ZFS "stalls" -- and maybe we should be talking about defaults?

Daniel Kalchev daniel at digsys.bg
Wed Mar 6 09:59:53 UTC 2013

On 06.03.13 02:42, Steven Hartland wrote:
> ----- Original Message ----- From: "Daniel Kalchev"
>> On Mar 6, 2013, at 12:09 AM, Jeremy Chadwick <jdc at koitsu.org> wrote:
>>> I say that knowing lots of people use ZFS-on-root, which is great -- I
>>> just wonder how many of them have tested all the crazy scenarios and
>>> then tried to boot from things.
>> I have verified that ZFS-on-root works reliably in all of the following
>> scenarios: single disk, one mirror vdev, many mirror vdevs, raidz.
>> Haven't found the time to test many raidz vdevs, I admit. :)
> One thing to watch out for is the available BIOS boot disks. If you try
> to do a large RAIDZ with lots of disk as you root pool your likely to
> run into problems not because of any ZFS issue but simply because the
> disks the BIOS sees and hence tries to boot may not be what you expect.

A prudent system administrator should understand this issue and verify 
that whatever (boot) architecture they come up with, is supported by 
their particular hardware and firmware. This is no different for ZFS 
than for any other case.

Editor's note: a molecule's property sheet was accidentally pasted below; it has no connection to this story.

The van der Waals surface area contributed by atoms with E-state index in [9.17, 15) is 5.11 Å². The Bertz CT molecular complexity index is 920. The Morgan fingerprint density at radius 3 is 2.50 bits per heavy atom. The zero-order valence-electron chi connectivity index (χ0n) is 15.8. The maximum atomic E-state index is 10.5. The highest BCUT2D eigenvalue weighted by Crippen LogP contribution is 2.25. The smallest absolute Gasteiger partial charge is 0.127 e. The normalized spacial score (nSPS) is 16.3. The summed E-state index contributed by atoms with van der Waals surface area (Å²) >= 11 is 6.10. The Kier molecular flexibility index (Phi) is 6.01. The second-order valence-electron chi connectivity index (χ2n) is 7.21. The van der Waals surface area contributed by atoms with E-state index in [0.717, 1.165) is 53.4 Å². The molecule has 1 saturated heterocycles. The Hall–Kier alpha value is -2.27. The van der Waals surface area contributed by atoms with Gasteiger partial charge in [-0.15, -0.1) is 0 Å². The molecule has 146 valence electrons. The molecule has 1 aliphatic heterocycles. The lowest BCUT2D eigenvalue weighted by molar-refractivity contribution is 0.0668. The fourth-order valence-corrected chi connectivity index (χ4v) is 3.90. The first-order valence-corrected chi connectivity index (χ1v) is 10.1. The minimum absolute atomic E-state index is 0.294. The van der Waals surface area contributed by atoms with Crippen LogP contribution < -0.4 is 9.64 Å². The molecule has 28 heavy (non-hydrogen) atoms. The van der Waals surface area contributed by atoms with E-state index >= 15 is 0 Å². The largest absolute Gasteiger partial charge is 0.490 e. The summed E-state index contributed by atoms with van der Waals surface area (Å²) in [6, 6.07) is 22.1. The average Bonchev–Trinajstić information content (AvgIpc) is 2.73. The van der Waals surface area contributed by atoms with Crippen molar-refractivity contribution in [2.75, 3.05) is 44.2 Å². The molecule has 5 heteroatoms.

The 2nd stage boot from ZFS loader in FreeBSD could in fact end up with 
it's own drive detection code one day, which will eliminate it's 
dependence on BIOS at all. For relatively small systems, where the 
administrator might be careless enough to not consider all scenarios, 
today's BIOSes already provide support for enough devices (e.n. most 
motherboards provide 4-6 SATA ports etc).

Using separate boot pools of just few devices is what I do for large 
storage boxes too. Mostly because I want to be able to fiddle with data 
disks without caring that might impact the OS. Just make sure the BIOS 
does see these in the drives list it creates. That is, don't put the 
boot disks at the last positions in your chassis :) -- use the on-board 
SATA slots that are scanned first -- sadly, almost every vendor provides 
for such drives placed inside the chassis, which makes it very 
inconvenient if one of the drives dies.


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